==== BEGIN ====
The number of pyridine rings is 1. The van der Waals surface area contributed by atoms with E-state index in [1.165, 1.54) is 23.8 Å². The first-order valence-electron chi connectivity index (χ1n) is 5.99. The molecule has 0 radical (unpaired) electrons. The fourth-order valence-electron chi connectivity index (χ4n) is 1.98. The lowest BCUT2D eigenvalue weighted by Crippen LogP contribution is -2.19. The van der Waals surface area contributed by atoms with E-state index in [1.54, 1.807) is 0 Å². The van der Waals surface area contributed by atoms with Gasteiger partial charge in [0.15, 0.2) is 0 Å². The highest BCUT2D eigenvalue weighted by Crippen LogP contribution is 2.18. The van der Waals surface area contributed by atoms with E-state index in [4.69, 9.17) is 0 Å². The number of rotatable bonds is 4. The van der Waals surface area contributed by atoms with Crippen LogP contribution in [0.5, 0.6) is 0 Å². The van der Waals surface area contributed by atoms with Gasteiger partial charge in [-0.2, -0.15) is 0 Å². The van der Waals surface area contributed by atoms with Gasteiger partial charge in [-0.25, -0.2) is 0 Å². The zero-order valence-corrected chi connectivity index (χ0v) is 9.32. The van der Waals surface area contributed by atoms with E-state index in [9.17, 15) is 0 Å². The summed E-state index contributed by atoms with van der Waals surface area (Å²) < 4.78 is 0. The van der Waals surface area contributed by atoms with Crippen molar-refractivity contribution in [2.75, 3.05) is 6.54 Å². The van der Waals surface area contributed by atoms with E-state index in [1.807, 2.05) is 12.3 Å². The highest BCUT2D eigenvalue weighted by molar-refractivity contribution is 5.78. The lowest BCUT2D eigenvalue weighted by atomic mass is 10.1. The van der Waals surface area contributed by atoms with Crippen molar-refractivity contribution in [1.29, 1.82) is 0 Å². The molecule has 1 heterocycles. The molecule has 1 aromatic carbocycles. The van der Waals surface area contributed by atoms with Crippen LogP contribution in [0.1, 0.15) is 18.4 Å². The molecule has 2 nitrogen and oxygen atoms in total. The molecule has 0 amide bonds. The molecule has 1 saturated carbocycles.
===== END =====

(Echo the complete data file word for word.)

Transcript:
The number of pyridine rings is 1. The van der Waals surface area contributed by atoms with E-state index in [1.165, 1.54) is 23.8 Å². The first-order valence-electron chi connectivity index (χ1n) is 5.99. The molecule has 0 radical (unpaired) electrons. The fourth-order valence-electron chi connectivity index (χ4n) is 1.98. The lowest BCUT2D eigenvalue weighted by Crippen LogP contribution is -2.19. The van der Waals surface area contributed by atoms with E-state index in [1.54, 1.807) is 0 Å². The van der Waals surface area contributed by atoms with Gasteiger partial charge in [0.15, 0.2) is 0 Å². The highest BCUT2D eigenvalue weighted by Crippen LogP contribution is 2.18. The van der Waals surface area contributed by atoms with E-state index in [4.69, 9.17) is 0 Å². The number of rotatable bonds is 4. The van der Waals surface area contributed by atoms with Crippen LogP contribution in [0.5, 0.6) is 0 Å². The van der Waals surface area contributed by atoms with Gasteiger partial charge in [-0.2, -0.15) is 0 Å². The van der Waals surface area contributed by atoms with Gasteiger partial charge in [-0.25, -0.2) is 0 Å². The zero-order valence-corrected chi connectivity index (χ0v) is 9.32. The van der Waals surface area contributed by atoms with E-state index in [9.17, 15) is 0 Å². The summed E-state index contributed by atoms with van der Waals surface area (Å²) < 4.78 is 0. The van der Waals surface area contributed by atoms with Crippen molar-refractivity contribution in [2.75, 3.05) is 6.54 Å². The van der Waals surface area contributed by atoms with E-state index in [1.807, 2.05) is 12.3 Å². The highest BCUT2D eigenvalue weighted by molar-refractivity contribution is 5.78. The lowest BCUT2D eigenvalue weighted by atomic mass is 10.1. The van der Waals surface area contributed by atoms with Crippen molar-refractivity contribution in [1.29, 1.82) is 0 Å². The molecule has 1 heterocycles. The molecule has 1 aromatic carbocycles. The van der Waals surface area contributed by atoms with Crippen LogP contribution in [0.1, 0.15) is 18.4 Å². The molecule has 2 nitrogen and oxygen atoms in total. The molecule has 0 amide bonds. The molecule has 1 saturated carbocycles.